Some additional bomb details, with thanks to Vorbis for digging them up:

  1. The purpose of the conventional explosives was to collapse it from the less dense delta phase to the more compact - but still solid - alpha phase (allotropes of plutonium are quite weird! nuclearweaponarchive.org/Nwfaq/Nfaq4-1.html)
  2. The conventional explosive shell was divided in 32 sections, as a truncated icosahedron (see here: en.wikipedia.org/wiki/Truncated_icosahedron#Applications )

From the first: my imagery above of the Fat Man bomb construction details, and of the details of a fission fizzle, may be off slightly.

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    The US judged -- correctly -- that dropping a single bomb would not cause surrender and would, in fact, convince the Japanese high command (the only people who counted) that the US only had the one bomb. We are all very, very lucky that this bluff with a second bomb -- that the US had many bombs -- was not called.
    – Mark Olson
    Feb 22, 2023 at 1:56
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    @MarkOlson: Nonsense. As per my link above: "Fat Man style bombs using Pu-239 for fuel could be readied approximately every 7 to 10 days; Thin Boy style bombs using thermal diffusion enriched Uranium (until the plant was shut down in mid-September, 1945.) could be readied approximately every 6 to 12 months; and Thin Boy style bombs using gaseous diffusion enriched Uranium (after the plant at Oak Ridge came online in mid-September 1945) could be readied approximately every 3 to 4 weeks." That's 2 to 3 more in August '45, and then 4 to 5 a month going forward. Feb 22, 2023 at 2:08
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    @WillO I'm an olde engineer. Electrical/electronic but the principles are similar enough in this case. The complexity of Fatman meant that 'working once' validated the design, but by no means guaranteed the reliability. Failure to operate at Nagasaki would have been of no great surprise to those most involved. || Most very major catastrophes occur when about 4 or 5 impossible things go wrong in concert. || The inverse - many complex things working - is not quite the same but approaches it as complexity rises. || ... Feb 22, 2023 at 10:10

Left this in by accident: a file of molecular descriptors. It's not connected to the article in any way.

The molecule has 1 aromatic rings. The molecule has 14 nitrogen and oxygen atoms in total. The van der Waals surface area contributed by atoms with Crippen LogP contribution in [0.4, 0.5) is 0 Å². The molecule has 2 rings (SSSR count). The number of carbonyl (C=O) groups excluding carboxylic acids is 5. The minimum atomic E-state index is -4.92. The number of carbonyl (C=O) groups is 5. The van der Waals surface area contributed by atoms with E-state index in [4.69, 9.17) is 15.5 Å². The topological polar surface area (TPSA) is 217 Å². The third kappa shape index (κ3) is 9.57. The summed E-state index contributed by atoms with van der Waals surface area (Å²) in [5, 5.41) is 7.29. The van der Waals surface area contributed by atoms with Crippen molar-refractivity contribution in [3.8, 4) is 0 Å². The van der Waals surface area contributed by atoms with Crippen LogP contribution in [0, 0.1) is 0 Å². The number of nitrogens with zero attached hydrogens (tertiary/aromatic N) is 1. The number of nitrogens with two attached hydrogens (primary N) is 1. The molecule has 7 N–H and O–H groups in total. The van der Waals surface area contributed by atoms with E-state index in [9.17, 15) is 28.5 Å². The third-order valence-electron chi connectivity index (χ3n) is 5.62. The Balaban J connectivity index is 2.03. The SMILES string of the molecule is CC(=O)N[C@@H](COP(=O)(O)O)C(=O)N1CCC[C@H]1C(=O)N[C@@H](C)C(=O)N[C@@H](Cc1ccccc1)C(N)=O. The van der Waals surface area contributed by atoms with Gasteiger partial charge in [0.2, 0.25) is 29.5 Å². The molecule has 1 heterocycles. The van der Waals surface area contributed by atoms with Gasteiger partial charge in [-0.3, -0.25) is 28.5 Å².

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    @RussellMcMahon: A key difference between Los Alamos and both the Soviet space program and NASA post-1972 (or so) is that Los Alamos was run by the physicists and engineers. The latter two were both run by bureaucracies of scientific incompetents. As Feynman noted in his appendix to the Challenger disaster report, NASA's estimates of Space Shuttle error likelihood were off by at least 4 orders of magnitude; and that they were on the order of 1% and not 1 in a million or more. Feb 22, 2023 at 12:29
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    The difference is not the neutron cross sections, but the spontaneous fission rate. Plutonium's is much higher because of Pu-240 (remember, the Pu is chemically separated, not mass separated). The Pu-240 was on the order of a few percent or so, but the spontaneous fission rate is about 100,000 times larger. This leads to a much higher probability of predetonation in the "slowly" assembling gun-type device. See, for example, American Journal of Physics 78, 804 (2010); doi: 10.1119/1.3367757
    – Jon Custer
    Feb 22, 2023 at 13:34